Tor is a free software that prevents people from learning your location or browsing habits by letting you communicate anonymously on the Internet. Over the years, I have seen TOR installed in a variety of different environments, and I think it’s important to mention that outside of using Tor Browser for anonymous web browsing, there are various other ways of using TOR. In the following article, I outline one of these TOR options.
One of the very favorite ways of using the TOR network is to use it in a service setup, in which TOR is installed as a service on a web server. This allows us to programmatically configure our Internet application to communicate with outside world by sending and receiving the Internet traffic through TOR. For those applications that require enhanced traffic anonymity, this is likely the easiest way to achieve the goal.
Just out of curiosity, for the purposes of this article, I’ve decided to install TOR on my Centos 7 server and see how hard it would be to communicate programmatically with TOR.
In Centos 7, it was as simple as running the following two commands:
– yum install tor (to install Tor service)
– systemctl start tor (to start Tor service)
Tor has created a proxy at http://localhost:9050 which can receive and forward traffic from my server to Tor network nodes. Voila, it worked, now my server can use Tor network.
In the next step, I wrote a simple PHP Curl function, which emulates a Chrome browser and retrieves the content of any Internet page through Tor service.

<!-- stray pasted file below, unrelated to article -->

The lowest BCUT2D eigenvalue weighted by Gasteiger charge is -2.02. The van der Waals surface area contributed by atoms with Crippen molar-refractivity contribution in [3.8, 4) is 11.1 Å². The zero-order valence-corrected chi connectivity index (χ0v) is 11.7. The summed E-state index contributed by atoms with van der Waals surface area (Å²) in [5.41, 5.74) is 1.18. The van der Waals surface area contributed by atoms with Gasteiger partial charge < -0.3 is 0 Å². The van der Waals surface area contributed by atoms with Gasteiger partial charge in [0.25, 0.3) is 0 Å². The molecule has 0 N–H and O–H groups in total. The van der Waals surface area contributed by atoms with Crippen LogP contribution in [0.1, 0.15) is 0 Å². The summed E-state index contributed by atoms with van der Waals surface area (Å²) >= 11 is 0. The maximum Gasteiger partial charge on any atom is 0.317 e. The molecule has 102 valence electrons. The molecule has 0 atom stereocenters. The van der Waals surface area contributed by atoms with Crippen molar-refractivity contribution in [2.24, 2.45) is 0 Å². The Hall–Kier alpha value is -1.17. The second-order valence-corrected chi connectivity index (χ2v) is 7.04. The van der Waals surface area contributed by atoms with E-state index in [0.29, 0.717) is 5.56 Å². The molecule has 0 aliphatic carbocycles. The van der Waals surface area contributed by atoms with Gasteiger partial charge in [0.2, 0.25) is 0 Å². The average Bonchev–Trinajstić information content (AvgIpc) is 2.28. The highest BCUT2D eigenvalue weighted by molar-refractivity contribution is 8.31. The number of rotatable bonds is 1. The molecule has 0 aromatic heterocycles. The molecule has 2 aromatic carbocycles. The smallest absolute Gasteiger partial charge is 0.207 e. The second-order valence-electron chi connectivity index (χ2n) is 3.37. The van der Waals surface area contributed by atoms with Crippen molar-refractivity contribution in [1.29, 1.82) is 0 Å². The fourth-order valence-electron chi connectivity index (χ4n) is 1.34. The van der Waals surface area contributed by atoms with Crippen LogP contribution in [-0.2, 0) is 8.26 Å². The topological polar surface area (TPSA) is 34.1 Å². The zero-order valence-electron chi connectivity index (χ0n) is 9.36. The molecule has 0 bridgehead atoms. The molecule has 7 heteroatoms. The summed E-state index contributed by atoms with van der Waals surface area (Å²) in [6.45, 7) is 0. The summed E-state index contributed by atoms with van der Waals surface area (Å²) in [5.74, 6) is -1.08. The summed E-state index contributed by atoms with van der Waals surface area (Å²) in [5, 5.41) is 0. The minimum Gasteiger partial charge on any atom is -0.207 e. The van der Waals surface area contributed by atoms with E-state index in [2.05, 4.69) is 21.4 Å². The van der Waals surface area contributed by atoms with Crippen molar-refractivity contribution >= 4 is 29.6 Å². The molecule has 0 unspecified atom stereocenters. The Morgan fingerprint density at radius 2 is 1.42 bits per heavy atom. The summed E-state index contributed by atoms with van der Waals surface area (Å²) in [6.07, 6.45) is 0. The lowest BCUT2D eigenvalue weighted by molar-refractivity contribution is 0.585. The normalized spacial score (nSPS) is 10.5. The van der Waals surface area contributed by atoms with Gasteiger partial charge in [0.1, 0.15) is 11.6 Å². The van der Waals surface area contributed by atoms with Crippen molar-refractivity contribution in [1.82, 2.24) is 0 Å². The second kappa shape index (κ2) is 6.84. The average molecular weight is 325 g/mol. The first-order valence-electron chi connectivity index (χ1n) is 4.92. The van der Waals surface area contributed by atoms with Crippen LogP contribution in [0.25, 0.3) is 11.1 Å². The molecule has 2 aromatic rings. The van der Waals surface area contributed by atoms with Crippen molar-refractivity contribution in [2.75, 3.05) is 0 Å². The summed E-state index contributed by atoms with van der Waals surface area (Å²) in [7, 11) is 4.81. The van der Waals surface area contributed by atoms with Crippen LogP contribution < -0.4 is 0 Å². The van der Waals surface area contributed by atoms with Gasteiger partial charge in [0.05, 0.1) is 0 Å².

This is what it looked like:
The next step was to execute the above function in PHP. But to test that I am truly programmatically accessing the remote content through Tor service, I’ve decided to test it on an API that shows which IP address am I connecting to Internet from. The API that shows external IP address is available from https://api.ipify.org?format=json
So, I have executed the function first without going through Tor service, like this. Note that the zero passed to a function will ensure that I will not use Tor:
It worked. My current local IP address is the output of the function from the server:
Checking the IP’s location at https://www.iplocation.net/ confirmed that it’s my home address:
Now, decided to run the same command, but by leveraging the Tor service, like this:
Note the ‘1’ at the end, which enables the Tor proxy in PHP Curl function.
That leads to a different result, the IP address shown in the result is as follows:
So, to see where Tor is taking me, I’ve also checked this IP’s location at https://www.iplocation.net/, this was the output:
This is a solid proof that my application traffic is now going through a Tor node located in Paris, France.
This example shows, that it’s fairly easy to programmatically anonymize the traffic through Tor and if we had a requirement to send the information to and from our application, we could easily do so by using TOR’s safety services and anonymity of TOR nodes.